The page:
I originally was thinking of making this a review post instead of a “Current Obsession”, but I prefer to review games when I’ve fully beat them. That said, it’s probably still going to sound like a review since I have mainly good things to say, but I digress. So, what is “Asagao Academy: Normal Boots Club” (or “Asagao Academy” for short)? It’s a anime-esque visual novel game similar to Japanese ones of the genre. The game was funded via Kickstarter and developed by Illus Seed, which was founded by Danielle Hargrave and Cara Hillstock. The game combines traditional Japanese visual novel tropes with the likenesses and personalities of web/YouTube video producers from the sites Normal Boots and Hidden Block.

The basic gist of the game is this: You play as a transfer student named Hana during her first year at the prestigious Asagao Academy. There, you meet your energetic roommate and quickly-made best friend Mai. However, you also run into the all-male members of a popular gaming club called Normal Boots and soon befriend them. Through a series of choices, you then get to decide which guy to pursue as you also practice for a gaming tournament to determine if you’ll join their club. There are good and bad choices, but it’s up to you to make the right ones to get both the guy and the club membership.

When this game was announced roughly two years ago, I was excited. By that point, I was (and still am) watching most of the Normal Boots crew and some of Hidden Block as well, so I was well-versed in their personalities and in-jokes. I’ve only completed two of the available paths so far, but I can already tell that the game’s team took great pains to capture each person’s personality pretty faithfully. The characters also have references to their real life counterparts, such as ProJared’s love of D&D, for example. The only thing really separating them from the real deal is their age (high school teenagers in-game) and their roles in the visual novel setting (the pretty one, the nerdy one, etc.). I love all the little references they added and have gotten a few chuckles from them both in the dialogue and background art.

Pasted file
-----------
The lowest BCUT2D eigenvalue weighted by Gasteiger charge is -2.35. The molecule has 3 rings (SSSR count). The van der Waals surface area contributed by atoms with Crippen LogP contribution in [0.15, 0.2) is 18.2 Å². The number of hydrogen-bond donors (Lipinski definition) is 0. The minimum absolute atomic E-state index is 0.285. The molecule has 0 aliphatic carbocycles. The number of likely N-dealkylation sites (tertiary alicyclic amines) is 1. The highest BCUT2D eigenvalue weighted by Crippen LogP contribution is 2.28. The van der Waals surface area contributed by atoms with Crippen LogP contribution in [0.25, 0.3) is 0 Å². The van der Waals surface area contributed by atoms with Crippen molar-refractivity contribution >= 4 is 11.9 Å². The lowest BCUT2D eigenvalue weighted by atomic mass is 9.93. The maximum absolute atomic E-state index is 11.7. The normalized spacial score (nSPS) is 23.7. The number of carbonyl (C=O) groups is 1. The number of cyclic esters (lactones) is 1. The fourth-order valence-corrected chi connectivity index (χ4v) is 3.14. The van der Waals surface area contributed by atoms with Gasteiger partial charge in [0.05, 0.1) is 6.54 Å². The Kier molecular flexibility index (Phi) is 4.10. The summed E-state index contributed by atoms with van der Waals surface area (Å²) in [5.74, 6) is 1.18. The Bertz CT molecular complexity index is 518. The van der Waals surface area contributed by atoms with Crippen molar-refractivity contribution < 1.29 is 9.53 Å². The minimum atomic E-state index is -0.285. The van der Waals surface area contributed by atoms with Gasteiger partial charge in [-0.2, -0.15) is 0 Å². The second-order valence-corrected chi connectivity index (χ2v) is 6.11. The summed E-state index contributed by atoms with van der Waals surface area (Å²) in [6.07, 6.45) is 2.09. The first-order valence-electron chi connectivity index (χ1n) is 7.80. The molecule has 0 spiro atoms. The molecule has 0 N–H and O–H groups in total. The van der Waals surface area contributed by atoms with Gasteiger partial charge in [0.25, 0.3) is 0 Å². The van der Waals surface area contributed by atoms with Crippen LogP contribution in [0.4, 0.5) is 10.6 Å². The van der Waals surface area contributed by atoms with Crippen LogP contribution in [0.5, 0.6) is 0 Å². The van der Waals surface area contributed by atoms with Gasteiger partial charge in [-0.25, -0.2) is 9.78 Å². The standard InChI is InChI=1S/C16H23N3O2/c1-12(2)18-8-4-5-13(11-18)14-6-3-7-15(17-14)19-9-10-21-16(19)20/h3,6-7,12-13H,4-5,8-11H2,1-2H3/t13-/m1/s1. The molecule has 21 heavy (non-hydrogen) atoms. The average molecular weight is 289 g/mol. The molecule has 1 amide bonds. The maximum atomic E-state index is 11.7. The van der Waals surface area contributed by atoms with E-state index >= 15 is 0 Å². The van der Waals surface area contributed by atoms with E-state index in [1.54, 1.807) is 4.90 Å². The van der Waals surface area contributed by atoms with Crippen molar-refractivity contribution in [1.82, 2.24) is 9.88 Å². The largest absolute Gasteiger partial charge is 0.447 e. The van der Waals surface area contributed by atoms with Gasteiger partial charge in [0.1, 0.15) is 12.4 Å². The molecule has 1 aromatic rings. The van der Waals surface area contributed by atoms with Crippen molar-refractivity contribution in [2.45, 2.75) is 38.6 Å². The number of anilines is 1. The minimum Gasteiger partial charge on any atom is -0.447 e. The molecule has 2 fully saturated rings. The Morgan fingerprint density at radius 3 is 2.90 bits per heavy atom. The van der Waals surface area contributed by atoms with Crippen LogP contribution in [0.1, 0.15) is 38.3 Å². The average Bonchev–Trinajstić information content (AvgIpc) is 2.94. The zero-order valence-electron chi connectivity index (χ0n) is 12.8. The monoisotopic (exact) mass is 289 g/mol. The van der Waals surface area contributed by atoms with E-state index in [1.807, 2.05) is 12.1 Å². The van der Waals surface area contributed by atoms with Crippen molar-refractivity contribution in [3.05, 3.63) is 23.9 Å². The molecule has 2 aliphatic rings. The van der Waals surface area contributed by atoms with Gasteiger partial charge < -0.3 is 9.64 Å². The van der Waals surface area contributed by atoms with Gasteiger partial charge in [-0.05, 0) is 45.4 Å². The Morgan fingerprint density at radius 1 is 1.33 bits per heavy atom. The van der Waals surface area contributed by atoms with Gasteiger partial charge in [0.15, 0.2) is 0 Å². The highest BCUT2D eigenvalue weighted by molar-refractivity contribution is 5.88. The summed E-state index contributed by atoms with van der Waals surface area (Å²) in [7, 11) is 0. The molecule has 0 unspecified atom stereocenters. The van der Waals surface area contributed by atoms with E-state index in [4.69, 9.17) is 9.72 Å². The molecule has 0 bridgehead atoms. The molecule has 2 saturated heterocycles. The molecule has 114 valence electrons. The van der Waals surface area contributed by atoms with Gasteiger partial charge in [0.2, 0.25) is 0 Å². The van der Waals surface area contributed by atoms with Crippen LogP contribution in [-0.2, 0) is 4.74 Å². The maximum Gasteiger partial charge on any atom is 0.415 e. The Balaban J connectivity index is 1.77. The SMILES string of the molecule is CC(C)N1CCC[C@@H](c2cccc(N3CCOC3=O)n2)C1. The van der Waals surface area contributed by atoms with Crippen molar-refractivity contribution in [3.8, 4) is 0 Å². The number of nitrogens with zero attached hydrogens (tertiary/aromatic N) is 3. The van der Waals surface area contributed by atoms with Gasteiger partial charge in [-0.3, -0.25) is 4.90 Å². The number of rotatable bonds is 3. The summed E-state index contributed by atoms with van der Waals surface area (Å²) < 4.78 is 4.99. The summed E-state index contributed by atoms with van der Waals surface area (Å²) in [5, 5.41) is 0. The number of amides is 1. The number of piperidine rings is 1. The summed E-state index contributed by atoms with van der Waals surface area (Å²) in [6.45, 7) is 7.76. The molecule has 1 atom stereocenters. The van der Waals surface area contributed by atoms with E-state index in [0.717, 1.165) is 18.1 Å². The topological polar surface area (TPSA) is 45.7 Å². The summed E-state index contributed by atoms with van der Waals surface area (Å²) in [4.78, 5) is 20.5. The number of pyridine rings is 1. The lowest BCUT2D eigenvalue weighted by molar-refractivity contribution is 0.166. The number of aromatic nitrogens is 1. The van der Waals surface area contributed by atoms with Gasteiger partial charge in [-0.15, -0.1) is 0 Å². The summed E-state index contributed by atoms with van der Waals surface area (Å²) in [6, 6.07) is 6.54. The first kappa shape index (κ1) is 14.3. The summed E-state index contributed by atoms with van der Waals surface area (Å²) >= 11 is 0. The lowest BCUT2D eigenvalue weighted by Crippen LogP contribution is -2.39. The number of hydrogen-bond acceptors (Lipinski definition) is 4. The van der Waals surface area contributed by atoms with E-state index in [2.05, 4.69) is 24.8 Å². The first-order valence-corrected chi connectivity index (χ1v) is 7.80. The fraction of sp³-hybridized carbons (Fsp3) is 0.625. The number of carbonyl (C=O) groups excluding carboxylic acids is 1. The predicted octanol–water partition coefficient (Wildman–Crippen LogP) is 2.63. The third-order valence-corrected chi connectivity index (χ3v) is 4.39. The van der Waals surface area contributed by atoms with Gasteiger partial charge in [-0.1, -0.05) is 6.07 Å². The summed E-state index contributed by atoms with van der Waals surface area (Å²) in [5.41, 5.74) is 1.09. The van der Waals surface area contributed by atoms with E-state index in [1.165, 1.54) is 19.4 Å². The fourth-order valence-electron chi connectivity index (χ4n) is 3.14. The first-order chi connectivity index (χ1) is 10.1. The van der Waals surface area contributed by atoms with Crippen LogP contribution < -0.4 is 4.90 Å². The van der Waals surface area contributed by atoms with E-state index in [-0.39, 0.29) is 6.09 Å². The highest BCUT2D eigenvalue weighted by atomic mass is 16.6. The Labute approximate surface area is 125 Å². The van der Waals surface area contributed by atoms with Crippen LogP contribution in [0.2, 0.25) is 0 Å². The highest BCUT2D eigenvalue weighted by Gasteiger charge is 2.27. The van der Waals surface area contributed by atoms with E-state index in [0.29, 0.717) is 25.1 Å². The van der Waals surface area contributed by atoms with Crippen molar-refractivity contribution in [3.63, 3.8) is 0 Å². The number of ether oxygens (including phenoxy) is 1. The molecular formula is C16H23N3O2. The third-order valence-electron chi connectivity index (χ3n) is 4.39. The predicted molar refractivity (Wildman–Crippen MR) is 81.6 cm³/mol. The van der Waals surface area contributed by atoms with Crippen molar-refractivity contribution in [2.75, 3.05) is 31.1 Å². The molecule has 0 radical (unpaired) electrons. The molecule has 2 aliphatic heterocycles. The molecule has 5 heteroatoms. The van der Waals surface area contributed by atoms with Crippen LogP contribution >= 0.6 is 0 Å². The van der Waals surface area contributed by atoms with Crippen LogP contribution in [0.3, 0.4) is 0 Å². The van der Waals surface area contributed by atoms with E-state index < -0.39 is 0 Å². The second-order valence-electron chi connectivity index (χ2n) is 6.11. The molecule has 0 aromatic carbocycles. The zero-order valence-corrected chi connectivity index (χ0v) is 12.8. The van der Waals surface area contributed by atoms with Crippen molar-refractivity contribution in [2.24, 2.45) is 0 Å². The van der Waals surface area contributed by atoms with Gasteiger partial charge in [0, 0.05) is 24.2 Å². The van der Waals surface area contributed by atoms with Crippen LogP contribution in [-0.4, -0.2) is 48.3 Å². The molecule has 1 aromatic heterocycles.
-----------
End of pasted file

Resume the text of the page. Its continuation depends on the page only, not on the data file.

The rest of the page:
You get your choice of all the boys in the picture above, namely ProJared, PeanutButterGamer (or PBG for short), Jirard (The Completionist), Continue? (specifically Paul), JonTron, Shane (from Did You Know Gaming?), and Satchbag (aka Satch). There are also a couple hidden routes that for the sake of spoilers I won’t divulge. These guys also kindly lent their voices to the game, as did the team from Hidden Block, in the form of a few audio clips. They add just the right amount of “character” to it, I feel. At any rate, there’s quite a lot of game here, with the first chapter serving as an intro and allowing you to choose your guy to pursue by the end, and each guy has three more chapters aside. Plus, as is the norm with this type of game, you can get various endings ranging from the best to the worst. You also slowly unlock scenes within each chapter, CG artwork and music as well to replay/peruse any time you want. Needless to say, I plan on 100% this game. I just can’t help myself.

As for complaints so far, I’ve found I’ve only had minor ones on the technical side of things. The first could be more my computer than the game, but I’ve noticed at times the audio clips will sometimes be choppy. The other noticeable thing would be occasional typos I’ve spotted. This IS a visual novel after all, so they do stand out. However, they haven’t be frequent enough to be bothersome and I’ve found myself caught up in the story enough to not care.